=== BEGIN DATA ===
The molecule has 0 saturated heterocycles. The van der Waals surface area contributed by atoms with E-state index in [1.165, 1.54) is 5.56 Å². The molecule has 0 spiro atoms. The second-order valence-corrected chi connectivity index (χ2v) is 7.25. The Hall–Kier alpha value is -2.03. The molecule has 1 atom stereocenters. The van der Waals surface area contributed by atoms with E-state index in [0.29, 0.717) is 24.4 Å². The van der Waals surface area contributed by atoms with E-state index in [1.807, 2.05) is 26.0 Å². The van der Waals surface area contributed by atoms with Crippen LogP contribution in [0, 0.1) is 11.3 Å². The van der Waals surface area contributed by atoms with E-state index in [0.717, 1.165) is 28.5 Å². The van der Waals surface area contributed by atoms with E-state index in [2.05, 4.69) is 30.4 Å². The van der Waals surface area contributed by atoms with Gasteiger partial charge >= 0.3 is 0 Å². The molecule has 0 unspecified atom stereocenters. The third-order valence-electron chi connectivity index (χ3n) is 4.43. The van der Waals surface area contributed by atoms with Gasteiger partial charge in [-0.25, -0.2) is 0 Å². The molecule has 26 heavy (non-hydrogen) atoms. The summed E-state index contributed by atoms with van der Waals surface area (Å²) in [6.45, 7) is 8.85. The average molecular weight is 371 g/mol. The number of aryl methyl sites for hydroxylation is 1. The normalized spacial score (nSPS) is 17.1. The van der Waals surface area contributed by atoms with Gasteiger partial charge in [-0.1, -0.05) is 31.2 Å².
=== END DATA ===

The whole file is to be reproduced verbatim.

The molecule has 0 saturated heterocycles. The van der Waals surface area contributed by atoms with E-state index in [1.165, 1.54) is 5.56 Å². The molecule has 0 spiro atoms. The second-order valence-corrected chi connectivity index (χ2v) is 7.25. The Hall–Kier alpha value is -2.03. The molecule has 1 atom stereocenters. The van der Waals surface area contributed by atoms with E-state index in [0.29, 0.717) is 24.4 Å². The van der Waals surface area contributed by atoms with E-state index in [1.807, 2.05) is 26.0 Å². The van der Waals surface area contributed by atoms with Crippen LogP contribution in [0, 0.1) is 11.3 Å². The van der Waals surface area contributed by atoms with E-state index in [0.717, 1.165) is 28.5 Å². The van der Waals surface area contributed by atoms with E-state index in [2.05, 4.69) is 30.4 Å². The van der Waals surface area contributed by atoms with Gasteiger partial charge >= 0.3 is 0 Å². The molecule has 0 unspecified atom stereocenters. The third-order valence-electron chi connectivity index (χ3n) is 4.43. The van der Waals surface area contributed by atoms with Gasteiger partial charge in [-0.25, -0.2) is 0 Å². The molecule has 26 heavy (non-hydrogen) atoms. The summed E-state index contributed by atoms with van der Waals surface area (Å²) in [6.45, 7) is 8.85. The average molecular weight is 371 g/mol. The number of aryl methyl sites for hydroxylation is 1. The normalized spacial score (nSPS) is 17.1. The van der Waals surface area contributed by atoms with Gasteiger partial charge in [-0.1, -0.05) is 31.2 Å².